Cross-border road hauliers operating in Zambia have been warned to proceed with extreme caution on the country’s roads as an illegal strike over minimum wage demands is under way at the moment.
The safest thing to do at this stage is to park in a secure truck stop to avoid unnecessary risk to drivers’ lives and transport property, the Transit Assistance Bureau (Transist) has advised.
This is despite the fact that the government in Lusaka has declared the strike illegal and that minimum wage disputes should go to labour arbitration.
However, Zambian drivers affiliated to the wildcat strike have posted several messages on various WhatsApp groups warning “compatriots and comrades” not to drive today.
This morning though main thoroughfares through the country, especially on the North-South Corridor (NSC) through Ndola towards the Copperbelt, seemed relatively free of incidents related to the strike.
Transist also heard that the strike seemed to be unsupported in several areas, with reports coming through that Zambia’s border crossings at Nakonde (Tanzania), Mokombo and Kasumbalesa (DRC), and Mwami (Malawi) were quiet and that border transits were going ahead as usual.
Elsewhere though things were tense, with recorded footage of driver intimidation and gratuitous violence being distributed via social media.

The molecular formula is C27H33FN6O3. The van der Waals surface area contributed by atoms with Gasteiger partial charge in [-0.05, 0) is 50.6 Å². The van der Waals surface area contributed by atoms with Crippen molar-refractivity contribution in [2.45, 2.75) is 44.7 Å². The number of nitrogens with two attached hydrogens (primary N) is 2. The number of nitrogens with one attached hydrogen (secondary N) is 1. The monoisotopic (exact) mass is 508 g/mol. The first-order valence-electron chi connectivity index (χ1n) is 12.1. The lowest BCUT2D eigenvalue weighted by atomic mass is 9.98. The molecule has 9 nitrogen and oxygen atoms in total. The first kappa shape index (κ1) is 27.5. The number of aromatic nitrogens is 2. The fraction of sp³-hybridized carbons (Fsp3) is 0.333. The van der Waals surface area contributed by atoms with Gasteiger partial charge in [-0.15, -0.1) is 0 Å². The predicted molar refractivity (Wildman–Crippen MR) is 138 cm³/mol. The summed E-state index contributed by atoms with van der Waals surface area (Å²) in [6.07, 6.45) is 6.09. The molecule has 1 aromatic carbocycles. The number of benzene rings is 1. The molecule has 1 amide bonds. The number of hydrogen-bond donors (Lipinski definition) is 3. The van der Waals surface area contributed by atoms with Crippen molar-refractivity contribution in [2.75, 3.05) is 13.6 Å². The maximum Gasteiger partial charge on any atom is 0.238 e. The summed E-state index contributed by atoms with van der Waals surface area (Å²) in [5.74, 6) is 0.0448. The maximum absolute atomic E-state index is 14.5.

At Kazungula on Zambia’s border with Botswana, a driver was hauled out of his truck, surrounded by assailants supporting the strike, dragged around on the ground while kicking at his attackers, and eventually overpowered, doubled over and severely beaten with a sjambok.
It was clear that the police had no control over the situation in Kazungula, a Transist spokesperson said.
At the weighbridge junction in Kapiri Mposhe on the road to Ndola north of Lusaka, a Transist member also sent through the following message: “It looks as if there’s a problem. We have been warned that the road is blocked so we have parked at the police.”
Another driver said: “We have been forced to park at the weighbridge.”
In footage recorded in an undisclosed area a driver could also be seen falling to his knees next to his truck, pleading with irate assailants who recorded the video to spare him from daring to work during the labour action.
In a similar incident a bulk liquid tanker driver managed to escape a potentially dangerous situation, but threats were circulated that he was being pursued and that his truck would be torched with him in it.
The mood of Zambian truckers supporting the strike and the importance of remaining safe also becomes clear in the following voice message Transist received: “Drivers are in the mood to beat up other drivers. Prevention is better than cure. I urge you comrades, better you park your trucks at the safe place. Watch the situation that you find yourself in to avoid an awkward position. Avoid damage to your truck. We need peace. Transporters would not love to see their trucks being damaged. Protecting your truck is better. Watch the situation, how it’s gonna go. Drivers are aggressive.”
WATCH: A truck driver pleading with his assailants this morning where a wildcat strike spread fear and violence through Zambia’s road freight industry.